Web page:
Improving Men’s Health In Canada Is A Doctor Visit Away
Education and Advocacy Discussing a new initiative to encourage men towards better health outcomes, through education and awareness.
As the incoming President of the Canadian Urology Association, it’s with excitement and hope that I write this brief introduction. I am so pleased to be a part of this initiative, an attempt to encourage men toward better health outcomes, through education and awareness of the many health problems that are specific to our gender.
A large part of the problem with men and their health is a lack of awareness, a weak sense of urgency, and — despite increasing media and public attention — very little traction among men to become proactive in changing lifestyles that are dangerous or unhealthy. In 2017, there remains a longevity gap among most Canadian men of four years — compared to women in Canada — due to a lack of awareness on the negative effects of alcohol, smoking, and a sedentary lifestyle.
According to Maimonides, “The physician should not treat the disease but the patient who is suffering from it.” While this quotation may be more than 800 years old, it accurately describes our current problem. Few men seek medical advice until they become ill and typically do little or no preventative health activities. Often, when men do seek out a physician, they need acute care to deal with an urgent matter. And, as a consequence, they don’t benefit from preventative and proactive lifestyle-changing advice.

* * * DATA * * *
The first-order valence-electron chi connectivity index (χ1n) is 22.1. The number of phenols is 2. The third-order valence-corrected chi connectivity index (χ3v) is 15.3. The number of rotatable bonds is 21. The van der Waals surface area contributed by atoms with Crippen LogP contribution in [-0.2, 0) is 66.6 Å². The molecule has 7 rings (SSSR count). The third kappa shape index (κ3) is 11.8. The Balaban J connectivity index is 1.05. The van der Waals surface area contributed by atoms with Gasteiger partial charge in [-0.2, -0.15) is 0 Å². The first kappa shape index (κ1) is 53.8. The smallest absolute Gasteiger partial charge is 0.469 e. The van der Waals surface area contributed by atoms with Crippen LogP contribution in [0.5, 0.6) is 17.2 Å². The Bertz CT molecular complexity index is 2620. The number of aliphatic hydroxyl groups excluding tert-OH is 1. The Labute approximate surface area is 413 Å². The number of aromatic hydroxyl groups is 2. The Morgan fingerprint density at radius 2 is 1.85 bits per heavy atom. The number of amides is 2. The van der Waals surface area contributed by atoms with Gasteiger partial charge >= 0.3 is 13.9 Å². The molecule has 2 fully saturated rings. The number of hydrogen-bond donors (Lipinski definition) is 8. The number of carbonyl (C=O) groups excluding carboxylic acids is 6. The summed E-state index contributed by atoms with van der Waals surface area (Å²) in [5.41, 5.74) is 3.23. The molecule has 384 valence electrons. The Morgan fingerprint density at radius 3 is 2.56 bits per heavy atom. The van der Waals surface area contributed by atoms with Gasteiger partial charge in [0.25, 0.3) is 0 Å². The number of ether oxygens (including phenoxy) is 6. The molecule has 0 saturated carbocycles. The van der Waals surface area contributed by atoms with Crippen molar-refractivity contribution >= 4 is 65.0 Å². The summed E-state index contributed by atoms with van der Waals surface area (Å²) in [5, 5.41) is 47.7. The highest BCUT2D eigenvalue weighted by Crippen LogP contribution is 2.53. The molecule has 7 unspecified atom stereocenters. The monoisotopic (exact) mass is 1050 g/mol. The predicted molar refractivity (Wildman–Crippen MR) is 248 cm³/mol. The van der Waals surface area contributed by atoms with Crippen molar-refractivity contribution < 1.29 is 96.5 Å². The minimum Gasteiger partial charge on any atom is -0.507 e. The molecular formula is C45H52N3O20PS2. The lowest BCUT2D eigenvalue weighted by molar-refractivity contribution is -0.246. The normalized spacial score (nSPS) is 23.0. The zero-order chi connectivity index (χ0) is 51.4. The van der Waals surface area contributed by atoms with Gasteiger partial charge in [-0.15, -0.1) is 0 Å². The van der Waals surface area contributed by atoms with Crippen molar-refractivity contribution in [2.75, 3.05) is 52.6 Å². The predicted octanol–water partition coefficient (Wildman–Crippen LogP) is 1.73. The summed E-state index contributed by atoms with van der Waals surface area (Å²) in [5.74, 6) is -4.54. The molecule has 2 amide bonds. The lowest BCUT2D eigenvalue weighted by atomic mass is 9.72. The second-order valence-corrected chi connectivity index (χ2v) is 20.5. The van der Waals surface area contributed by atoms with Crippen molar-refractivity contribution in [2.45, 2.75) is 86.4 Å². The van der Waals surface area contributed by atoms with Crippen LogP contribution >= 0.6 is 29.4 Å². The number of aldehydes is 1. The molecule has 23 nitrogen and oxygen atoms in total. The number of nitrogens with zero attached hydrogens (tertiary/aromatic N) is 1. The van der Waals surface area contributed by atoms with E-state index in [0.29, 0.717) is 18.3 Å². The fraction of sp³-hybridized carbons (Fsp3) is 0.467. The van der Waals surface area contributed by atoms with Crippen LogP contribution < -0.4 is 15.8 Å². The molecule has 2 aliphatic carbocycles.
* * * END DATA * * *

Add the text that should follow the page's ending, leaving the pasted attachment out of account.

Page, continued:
Some of the statistics are quite shocking: two-thirds of Canadian men between 30 and 65 years of age are overweight or obese, one in four smoke, and exercise is a rare event for the majority of these Canadians.
The Canadian Urological Association (CUA) and The Men’s Health Foundation, as well as national, regional, and local medical societies, have recognized these issues and are now ramping up efforts to target men at risk. According to Statistics Canada (2013), accidental injury was the third leading cause of death for men (it was number five for women), with 6,500 deaths (50 percent higher than in women). Cardiovascular disease and cancer are the top two causes of death in men. And, in many cases, earlier diagnosis and more timely treatment may lead to better long-term outcomes.
I commend the partners involved in this initiative for this initiative. The CUA, with its many patient-targeted educational programs, outreach programs for family physicians, and specialists, is a willing and able partner in our combined goals of improving men’s health in Canada. Over the next 12 months, I hope readers will keep their eyes and ears open for programs that will be available in their areas — devoted to improving our understanding of the key factors that can improve men’s health in Canada.